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Don’t Let Your Waste Go To Waste!

More people die every year due to lack of sanitation facilities than from conflict

  • 06 Clean Water and Sanitation

The stench in the streets of major cities in Sub-Saharan Africa and Asia is hard to ignore.

Its origin? A lack of sewerage, blocked gutters because people dump plastic bottles and a water purification system that doesn’t work. Homes often don’t have toilets and the communal toilet blocks are filthy. Sometimes people simply relieve themselves outside. Because dumping is cheaper than processing, the excrement of millions of residents ends up in the water that surrounds the cities. Even if there are basic sanitation facilities. During floods – which are frequent – sewage water sometimes reaches a meter high in the houses of the poorest. The result is a high risk of cholera outbreak which often kills thousands of people.

According to the WHO, a lack of access to clean drinking water and (inadequate) sanitation facilities kills almost 800,000 people a year worldwide. This is mainly caused by dehydration from diarrhea or cholera. In comparison: the number of deaths from conflicts is 75,000 annually. In many of the regions with sanitation problems the situation is ignored for the simple reason that there is no money to tackle it. People deal with the problem by finding a good place to live. This means that the houses of the rich are on higher ground where there is sometimes a sewerage system. Their waste flows downstream and it is only when the poor people living in the lower areas become sick as a result of the dirty water, that action is taken. Dirty water is accepted as an inevitable risk in the region.

One in three people in the world have no toilet

  • 06 Clean Water and Sanitation

The discharge of waste water into the environment causes an increase in nutrients in the water which in turn leads to the growth of algae and a lack of oxygen. The discharge of household waste water is expected to increase further up to 2050. This means the ecological quality of water will quickly be eroded. This process, by which water becomes enriched in nutrients that stimulate the growth of algae and deplete oxygen levels, is known as eutrophication. Eutrophication is the most important problem related to water eco-systems that needs to be tackled globally. This is vital from an environmental perspective and because it damages economic activities such as fishing, aquaculture and tourism.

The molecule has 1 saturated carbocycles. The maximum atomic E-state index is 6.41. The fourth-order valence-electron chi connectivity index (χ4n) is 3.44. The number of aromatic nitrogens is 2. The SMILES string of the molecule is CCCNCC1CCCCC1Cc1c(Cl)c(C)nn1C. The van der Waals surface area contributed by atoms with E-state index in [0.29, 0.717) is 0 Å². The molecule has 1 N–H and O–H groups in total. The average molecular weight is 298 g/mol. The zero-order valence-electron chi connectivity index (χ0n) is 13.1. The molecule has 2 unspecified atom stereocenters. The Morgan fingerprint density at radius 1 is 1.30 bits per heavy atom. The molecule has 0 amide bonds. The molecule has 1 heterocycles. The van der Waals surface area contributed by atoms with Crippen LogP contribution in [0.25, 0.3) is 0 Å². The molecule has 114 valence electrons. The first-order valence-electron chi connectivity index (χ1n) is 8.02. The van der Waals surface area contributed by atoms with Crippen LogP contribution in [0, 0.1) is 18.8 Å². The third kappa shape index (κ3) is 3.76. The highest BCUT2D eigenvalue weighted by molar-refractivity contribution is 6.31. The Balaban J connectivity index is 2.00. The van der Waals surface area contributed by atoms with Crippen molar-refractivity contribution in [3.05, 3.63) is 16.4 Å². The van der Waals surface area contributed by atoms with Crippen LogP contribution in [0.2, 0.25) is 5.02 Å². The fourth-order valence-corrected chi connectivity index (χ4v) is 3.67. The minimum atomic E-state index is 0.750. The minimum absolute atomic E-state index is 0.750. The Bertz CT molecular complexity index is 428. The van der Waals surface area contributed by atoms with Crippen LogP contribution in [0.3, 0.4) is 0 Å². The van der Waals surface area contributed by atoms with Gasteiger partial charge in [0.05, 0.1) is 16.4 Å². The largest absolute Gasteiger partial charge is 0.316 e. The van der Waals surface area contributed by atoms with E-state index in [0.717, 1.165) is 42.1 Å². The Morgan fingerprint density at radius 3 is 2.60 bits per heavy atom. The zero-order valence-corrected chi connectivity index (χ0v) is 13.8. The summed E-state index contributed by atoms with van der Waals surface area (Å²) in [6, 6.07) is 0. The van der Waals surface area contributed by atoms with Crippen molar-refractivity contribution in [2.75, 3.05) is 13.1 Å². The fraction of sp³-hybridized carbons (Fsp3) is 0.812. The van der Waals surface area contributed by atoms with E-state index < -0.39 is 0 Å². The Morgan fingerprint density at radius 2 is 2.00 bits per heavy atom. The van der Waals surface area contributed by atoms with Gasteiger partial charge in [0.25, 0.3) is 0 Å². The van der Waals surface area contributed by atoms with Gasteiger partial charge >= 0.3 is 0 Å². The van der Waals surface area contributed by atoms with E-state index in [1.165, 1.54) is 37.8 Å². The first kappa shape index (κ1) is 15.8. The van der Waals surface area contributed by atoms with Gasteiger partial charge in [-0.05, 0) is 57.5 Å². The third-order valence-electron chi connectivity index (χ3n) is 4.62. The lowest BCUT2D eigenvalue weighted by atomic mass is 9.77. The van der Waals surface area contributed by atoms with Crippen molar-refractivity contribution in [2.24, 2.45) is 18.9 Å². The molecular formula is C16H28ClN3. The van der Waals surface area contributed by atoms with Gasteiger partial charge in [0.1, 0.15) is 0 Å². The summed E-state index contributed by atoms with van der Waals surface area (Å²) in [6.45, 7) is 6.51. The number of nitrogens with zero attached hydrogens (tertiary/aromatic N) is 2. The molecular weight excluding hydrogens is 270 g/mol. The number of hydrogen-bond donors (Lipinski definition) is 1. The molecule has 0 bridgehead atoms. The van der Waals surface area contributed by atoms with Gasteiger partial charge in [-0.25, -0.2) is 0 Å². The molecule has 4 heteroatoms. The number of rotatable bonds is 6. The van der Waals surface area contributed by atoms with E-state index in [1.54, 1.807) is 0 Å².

Every country, region, town and village needs its own local approach to improve sanitation and waste water purification. There are areas which already have sewers or a system of communal pit latrines with septic tanks. Unfortunately, the waste from these tasks is all too often discharged into the local environment. In these cases, actions need to be taken to improve regulations and compliance. In other areas it is important to take steps to set up well-functioning waste water treatment. In an ideal situation, the government should construct sound infrastructure. The most feasible goal is an international agreement with neighbouring countries which results in clean drinking water, modern sewerage systems with wastewater treatment and healthy surface water in every country in the region. But this is not possible everywhere in the short term so the first step is to start organising sanitation which will result in direct health advantages. After that, regions can progress up the ladder.

The UN’s Sustainable Development Goals (SDGs) for 2030 offer support for achieving a broad range of improvements in the areas of drinking water, sanitation and hygiene. SDG-6 for example focuses on sanitation and waste water treatment and calls for adequate sanitation facilities for everyone by 2030. At local level this often means action to improve existing systems, the use of septic tanks and pit latrines. The goal is an end to open defecation.

Recycling excrement, a viable option for waste?

  • 06 Clean Water and Sanitation

In technical terms it is possible to make all sorts of useful products with human waste. From fertiliser to drinking water from purified sewage water. A nice sustainable way to contribute to the economy and stop the spread of diseases. Processing the nutrients from excrement to use as fertiliser would be a great solution for Africa where the quality of the soil is deteriorating in many places.

Nevertheless, local inhabitants are often against this for cultural, religious and emotional reasons. In many countries rich people buy clean bottled water and poor people are left to whatever products are left over. However good the quality of recycled water is, poor people still have the feeling that recycled water is a less desirable product. But there are now examples of success. For instance, in Windhoek, the capital of Namibia, drinking water from purified sewage water is used. And in Senegal’s capital Dakar, a project financed by the Bill and Melinda Gates Foundation turns a third of the city’s faecal sludge into electricity and drinking water.

Whether we get rid of faecal waste, process or recycle it, the first step to improve local health is to build toilets. If no waste water runs into the environment, there is a favourable effect on all activities. The quality of the soil is improved and the danger of diseases spreading is dramatically lower. The threat of dying from dirty water is reduced. Just using your own toilet boosts your chance of living!